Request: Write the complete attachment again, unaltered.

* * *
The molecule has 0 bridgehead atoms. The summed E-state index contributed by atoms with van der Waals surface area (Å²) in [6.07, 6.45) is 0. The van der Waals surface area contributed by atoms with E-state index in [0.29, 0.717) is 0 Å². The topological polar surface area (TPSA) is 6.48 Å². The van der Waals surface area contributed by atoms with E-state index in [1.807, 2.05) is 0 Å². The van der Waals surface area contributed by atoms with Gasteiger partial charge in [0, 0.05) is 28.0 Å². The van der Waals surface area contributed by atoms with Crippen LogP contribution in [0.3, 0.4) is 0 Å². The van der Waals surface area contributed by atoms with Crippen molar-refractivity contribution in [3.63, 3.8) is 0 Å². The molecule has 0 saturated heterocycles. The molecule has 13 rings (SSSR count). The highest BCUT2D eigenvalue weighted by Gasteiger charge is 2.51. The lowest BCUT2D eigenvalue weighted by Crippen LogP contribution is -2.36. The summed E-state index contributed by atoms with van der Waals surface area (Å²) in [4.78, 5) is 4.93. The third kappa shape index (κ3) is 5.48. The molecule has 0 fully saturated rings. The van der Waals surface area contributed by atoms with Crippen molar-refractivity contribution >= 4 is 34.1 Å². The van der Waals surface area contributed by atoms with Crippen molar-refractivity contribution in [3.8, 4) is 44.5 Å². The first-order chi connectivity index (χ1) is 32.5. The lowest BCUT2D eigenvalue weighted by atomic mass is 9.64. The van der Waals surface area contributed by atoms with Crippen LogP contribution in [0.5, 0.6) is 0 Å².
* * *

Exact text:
The molecule has 0 bridgehead atoms. The summed E-state index contributed by atoms with van der Waals surface area (Å²) in [6.07, 6.45) is 0. The van der Waals surface area contributed by atoms with E-state index in [0.29, 0.717) is 0 Å². The topological polar surface area (TPSA) is 6.48 Å². The van der Waals surface area contributed by atoms with E-state index in [1.807, 2.05) is 0 Å². The van der Waals surface area contributed by atoms with Gasteiger partial charge in [0, 0.05) is 28.0 Å². The van der Waals surface area contributed by atoms with Crippen LogP contribution in [0.3, 0.4) is 0 Å². The van der Waals surface area contributed by atoms with Crippen molar-refractivity contribution in [3.63, 3.8) is 0 Å². The molecule has 0 saturated heterocycles. The molecule has 13 rings (SSSR count). The highest BCUT2D eigenvalue weighted by Gasteiger charge is 2.51. The lowest BCUT2D eigenvalue weighted by Crippen LogP contribution is -2.36. The summed E-state index contributed by atoms with van der Waals surface area (Å²) in [4.78, 5) is 4.93. The third kappa shape index (κ3) is 5.48. The molecule has 0 fully saturated rings. The van der Waals surface area contributed by atoms with Crippen molar-refractivity contribution >= 4 is 34.1 Å². The van der Waals surface area contributed by atoms with Crippen molar-refractivity contribution in [3.8, 4) is 44.5 Å². The first-order chi connectivity index (χ1) is 32.5. The lowest BCUT2D eigenvalue weighted by atomic mass is 9.64. The van der Waals surface area contributed by atoms with Crippen LogP contribution in [0.5, 0.6) is 0 Å².